Irons said she was most proud of the legislative work she did to prevent elder abuse, reform the juvenile justice system, protect the Tennessee River and preserve jobs in The Shoals area.

Although former Democrat legislator Mike Curtis, who was defeated in 2010 by Republican Lynn Greer, is rumored to be considering running as a Democrat, the Senate District 1 seat looks like another prime pickup opportunity for the GOP.

Three Republicans have already qualified for the seat, including small businessman Jonathan Berryhill, Dr. Tim Melson, and early favorite Chris Seibert, an Athens City Councilman and former Univ. of Alabama football player.

A broader look at North Alabama’s political landscape reveals an area that is quickly becoming a real power center for the state GOP.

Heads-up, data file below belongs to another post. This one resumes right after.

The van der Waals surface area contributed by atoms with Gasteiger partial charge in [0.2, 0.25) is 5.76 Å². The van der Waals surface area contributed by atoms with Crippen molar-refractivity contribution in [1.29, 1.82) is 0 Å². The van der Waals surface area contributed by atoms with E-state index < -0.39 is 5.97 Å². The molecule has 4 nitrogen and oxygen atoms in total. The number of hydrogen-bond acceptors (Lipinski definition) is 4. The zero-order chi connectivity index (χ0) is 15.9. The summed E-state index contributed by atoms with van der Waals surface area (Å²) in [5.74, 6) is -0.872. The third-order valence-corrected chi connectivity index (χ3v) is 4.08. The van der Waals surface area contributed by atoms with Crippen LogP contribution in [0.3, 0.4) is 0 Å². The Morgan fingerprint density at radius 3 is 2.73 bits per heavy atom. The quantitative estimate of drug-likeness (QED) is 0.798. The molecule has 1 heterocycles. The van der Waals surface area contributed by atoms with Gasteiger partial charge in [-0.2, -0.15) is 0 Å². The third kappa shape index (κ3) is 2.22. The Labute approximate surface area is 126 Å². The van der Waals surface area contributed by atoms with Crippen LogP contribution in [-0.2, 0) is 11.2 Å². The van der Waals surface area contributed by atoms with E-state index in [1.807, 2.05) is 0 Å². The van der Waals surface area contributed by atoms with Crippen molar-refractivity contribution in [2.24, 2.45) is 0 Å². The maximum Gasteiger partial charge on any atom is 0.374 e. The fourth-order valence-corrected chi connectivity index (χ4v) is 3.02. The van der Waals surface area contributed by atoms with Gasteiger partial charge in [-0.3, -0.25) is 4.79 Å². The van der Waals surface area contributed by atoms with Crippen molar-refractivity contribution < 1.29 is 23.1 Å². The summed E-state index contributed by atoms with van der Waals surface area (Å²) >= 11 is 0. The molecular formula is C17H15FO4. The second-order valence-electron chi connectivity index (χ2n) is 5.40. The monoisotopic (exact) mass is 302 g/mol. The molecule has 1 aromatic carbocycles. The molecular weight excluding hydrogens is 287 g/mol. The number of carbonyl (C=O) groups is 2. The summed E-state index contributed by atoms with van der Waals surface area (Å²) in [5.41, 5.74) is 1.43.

Reps. Marcell Black (Tuscumbia), Greg Burdine (Florence), Johnny Mack Marrow (Red Bay), Laura Hall (Huntsville) and John Robertson (Scottsboro) are just about the only remaining North Alabama Democrats in the Alabama House. Longtime Sen. Roger Bedford, D-Russellville, is the the last North Alabama Democrat holding on to his seat in the Senate. Redistricting appears to have been much kinder to him than it was to Irons.

But on the Republican side of the aisle, North Alabama is home to some of the top power players in state government, as well as numerous up-and-comers.

Sen. Arthur Orr of Decatur holds one of the most powerful positions in state government as Chairman of the Senate General Fund Budget Committee. House Majority Leader Micky Hammon is also from Decatur. Mac McCutcheon of Huntsville is the House Rules Chairman. Rep. Mike Ball of Madison Chairs the House Ethics and Campaign Finance Committee. Reps. Terri Collins of Decatur and Ed Henry of Hartselle, along with Sen. Clay Scofield of Guntersville, are all considered to be among the next generation of legislative leaders.

In short, it’s a good time to be a Republican in North Alabama.


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4 years ago

Sweeping welfare reform package advances in Ala. Senate

Senators debate bills on the floor of the Alabama Senate